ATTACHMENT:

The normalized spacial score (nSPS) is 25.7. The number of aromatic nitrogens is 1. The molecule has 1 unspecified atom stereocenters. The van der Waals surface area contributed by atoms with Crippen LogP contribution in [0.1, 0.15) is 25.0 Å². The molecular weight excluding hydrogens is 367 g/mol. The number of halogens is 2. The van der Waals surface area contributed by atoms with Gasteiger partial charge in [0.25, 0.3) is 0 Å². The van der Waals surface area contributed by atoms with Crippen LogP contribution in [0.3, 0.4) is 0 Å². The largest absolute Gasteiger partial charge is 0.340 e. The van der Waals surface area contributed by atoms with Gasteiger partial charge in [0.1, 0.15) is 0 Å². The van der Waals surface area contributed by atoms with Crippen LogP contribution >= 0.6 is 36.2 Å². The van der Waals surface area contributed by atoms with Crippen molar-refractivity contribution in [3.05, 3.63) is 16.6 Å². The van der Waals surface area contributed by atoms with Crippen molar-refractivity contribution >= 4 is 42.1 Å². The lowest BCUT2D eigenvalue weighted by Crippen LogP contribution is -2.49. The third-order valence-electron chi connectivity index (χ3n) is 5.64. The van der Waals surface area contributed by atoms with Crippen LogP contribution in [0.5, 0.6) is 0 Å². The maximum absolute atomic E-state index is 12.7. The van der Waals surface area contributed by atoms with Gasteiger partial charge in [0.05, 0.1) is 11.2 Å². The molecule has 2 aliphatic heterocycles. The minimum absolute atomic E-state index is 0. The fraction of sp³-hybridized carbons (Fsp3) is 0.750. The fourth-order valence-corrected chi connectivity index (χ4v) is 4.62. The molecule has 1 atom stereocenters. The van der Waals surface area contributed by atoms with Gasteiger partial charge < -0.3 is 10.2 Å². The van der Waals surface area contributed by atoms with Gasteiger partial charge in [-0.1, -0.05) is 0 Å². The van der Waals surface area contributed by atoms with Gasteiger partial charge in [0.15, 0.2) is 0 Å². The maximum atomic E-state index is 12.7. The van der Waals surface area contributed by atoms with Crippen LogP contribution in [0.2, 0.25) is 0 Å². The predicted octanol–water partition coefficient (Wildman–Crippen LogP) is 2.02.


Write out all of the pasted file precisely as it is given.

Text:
The normalized spacial score (nSPS) is 25.7. The number of aromatic nitrogens is 1. The molecule has 1 unspecified atom stereocenters. The van der Waals surface area contributed by atoms with Crippen LogP contribution in [0.1, 0.15) is 25.0 Å². The molecular weight excluding hydrogens is 367 g/mol. The number of halogens is 2. The van der Waals surface area contributed by atoms with Gasteiger partial charge in [0.25, 0.3) is 0 Å². The van der Waals surface area contributed by atoms with Crippen LogP contribution in [0.3, 0.4) is 0 Å². The largest absolute Gasteiger partial charge is 0.340 e. The van der Waals surface area contributed by atoms with Gasteiger partial charge in [0.1, 0.15) is 0 Å². The van der Waals surface area contributed by atoms with Crippen LogP contribution >= 0.6 is 36.2 Å². The van der Waals surface area contributed by atoms with Crippen molar-refractivity contribution in [3.05, 3.63) is 16.6 Å². The van der Waals surface area contributed by atoms with Crippen molar-refractivity contribution >= 4 is 42.1 Å². The lowest BCUT2D eigenvalue weighted by Crippen LogP contribution is -2.49. The third-order valence-electron chi connectivity index (χ3n) is 5.64. The van der Waals surface area contributed by atoms with Crippen LogP contribution in [0.5, 0.6) is 0 Å². The maximum absolute atomic E-state index is 12.7. The van der Waals surface area contributed by atoms with Gasteiger partial charge in [0.05, 0.1) is 11.2 Å². The molecule has 2 aliphatic heterocycles. The minimum absolute atomic E-state index is 0. The fraction of sp³-hybridized carbons (Fsp3) is 0.750. The fourth-order valence-corrected chi connectivity index (χ4v) is 4.62. The molecule has 1 atom stereocenters. The van der Waals surface area contributed by atoms with Gasteiger partial charge < -0.3 is 10.2 Å². The van der Waals surface area contributed by atoms with Gasteiger partial charge in [-0.1, -0.05) is 0 Å². The van der Waals surface area contributed by atoms with Gasteiger partial charge in [0.15, 0.2) is 0 Å². The maximum atomic E-state index is 12.7. The van der Waals surface area contributed by atoms with Crippen LogP contribution in [0.2, 0.25) is 0 Å². The predicted octanol–water partition coefficient (Wildman–Crippen LogP) is 2.02.